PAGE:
B.S., The Evergreen State College, 1983
Ph.D., Stanford University, 2002
Phillip Thurtle is director of the Comparative History of Ideas program, associate professor in History, and adjunct in Anthropology at the University of Washington. He received his PhD in history and the philosophy of science from Stanford University. He is the author of The Emergence of Genetic Rationality: Space, Time, and Information in American Biology 1870-1920 (University of Washington Press, 2008), the co-author with Robert Mitchell (English, Duke University) and Helen Burgess (English, University of Maryland) of the interactive DVD-ROM BioFutures: Owning Information an Body Parts (University of Pennsylvania Press, 2008), and the co-editor with Robert Mitchell of the volumes Data Made Flesh: Embodying Information (Routledge, 2003) and Semiotic Flesh: Information and the Human Body (University of Washington Press, 2002). His research focuses on the material culture of information processing, the affective-phenomenological domains of media, the role of information processing technologies in biomedical research, and theories of novelty in the life sciences. His most recent work is on the cellular spaces of transformation in evolutionary and developmental biology research and the cultural spaces of transformation in superhero comics.
Latest Publication Title
The Emergence of Genetic Rationality: Space, Time, and Information in American Biology 1870-1920, University of Washington Press, 2008
Biofutures: Owning Body Parts and Information, a DVD-ROM co-authored with Robert Mitchell and Helen Burgess, University of Pennsylvania Press, 2008
Semiotic Flesh: Information and the Human Body, Co-editor with Robert Mitchell, University of Washington Press, 2002
Data Made Flesh: Embodying Information, Co-editor with Robert Mitchell, Routledge, 2003
It is so obvious that it is easy to miss: classical genetics was a science of record keeping. Discerning the heritable traits of an individual required following the inheritance of these traits in the individual’s offspring. For slow-breeding organisms this called for documenting the passage of traits over numerous generations and in large populations. All of this required an enormous amount of “processing power.” Records needed to be kept over time, and an organized form of access and retrieval needed to be instituted. Today, with the extensive use of purebred cultures with short doubling times, it is easy to forget how much data collecting and information processing was needed to create and follow the extended pedigrees of slow-breeding organisms. At the turn of the century, “modern” record-keeping technologies were thought key to understanding heritable nature. Commercial animal breeders turned to managerial hierarchies to process information more efficiently; plant hybridizers began using systematized numerical notation; research centers implemented clearing houses of information that helped individuals gain access to goods, services, and information; and researchers of all kinds supplemented the keeping of notes in notebooks with filing schemes that relied on cross-referencing capabilities. This book looks at how “genetic rationality” arose from the introduction of these new practices for processing information. It will explore the claim that with the introduction of new forms of informational practices (such as vertical files, standardized forms, and middle managers) and the cultural incentives for implementing these practices came novel ways of exploring how living forms were related to each other.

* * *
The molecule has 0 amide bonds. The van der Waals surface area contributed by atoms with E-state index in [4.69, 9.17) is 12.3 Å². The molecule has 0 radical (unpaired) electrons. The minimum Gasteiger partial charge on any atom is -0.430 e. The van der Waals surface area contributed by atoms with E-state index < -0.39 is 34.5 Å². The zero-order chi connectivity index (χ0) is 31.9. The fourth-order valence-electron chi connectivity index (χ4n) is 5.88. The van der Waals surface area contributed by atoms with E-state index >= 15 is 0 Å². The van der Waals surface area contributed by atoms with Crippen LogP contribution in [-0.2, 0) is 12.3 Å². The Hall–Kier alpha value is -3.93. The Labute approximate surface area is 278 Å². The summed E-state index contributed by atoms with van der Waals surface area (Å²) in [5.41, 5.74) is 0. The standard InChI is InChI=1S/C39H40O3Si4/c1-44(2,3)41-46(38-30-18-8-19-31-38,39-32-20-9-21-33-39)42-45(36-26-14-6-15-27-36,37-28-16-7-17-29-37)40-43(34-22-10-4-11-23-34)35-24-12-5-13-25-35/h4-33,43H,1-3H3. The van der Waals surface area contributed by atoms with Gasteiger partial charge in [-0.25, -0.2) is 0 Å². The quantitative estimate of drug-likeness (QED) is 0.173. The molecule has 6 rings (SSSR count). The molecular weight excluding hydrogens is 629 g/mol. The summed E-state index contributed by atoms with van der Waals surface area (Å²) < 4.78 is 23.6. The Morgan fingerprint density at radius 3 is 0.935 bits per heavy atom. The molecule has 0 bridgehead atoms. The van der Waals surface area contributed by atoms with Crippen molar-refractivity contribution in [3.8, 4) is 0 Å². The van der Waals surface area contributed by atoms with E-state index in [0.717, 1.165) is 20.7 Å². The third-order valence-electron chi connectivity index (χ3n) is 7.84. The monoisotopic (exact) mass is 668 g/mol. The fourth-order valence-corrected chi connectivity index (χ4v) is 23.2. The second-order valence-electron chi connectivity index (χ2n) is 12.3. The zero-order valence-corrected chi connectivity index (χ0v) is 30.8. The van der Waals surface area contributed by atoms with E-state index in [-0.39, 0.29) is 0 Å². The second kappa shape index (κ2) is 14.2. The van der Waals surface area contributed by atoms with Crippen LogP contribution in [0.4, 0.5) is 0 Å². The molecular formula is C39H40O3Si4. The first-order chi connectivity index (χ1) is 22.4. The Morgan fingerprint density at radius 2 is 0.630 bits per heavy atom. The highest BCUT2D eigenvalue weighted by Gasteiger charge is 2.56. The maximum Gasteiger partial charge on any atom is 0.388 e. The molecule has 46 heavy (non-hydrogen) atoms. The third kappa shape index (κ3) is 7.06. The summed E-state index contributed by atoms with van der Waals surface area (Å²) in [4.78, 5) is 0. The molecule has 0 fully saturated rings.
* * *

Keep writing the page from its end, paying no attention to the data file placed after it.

How did Evergreen help you in your career?
Evergreen encouraged me to follow my interests. It then showed me that study and research was one of these interests.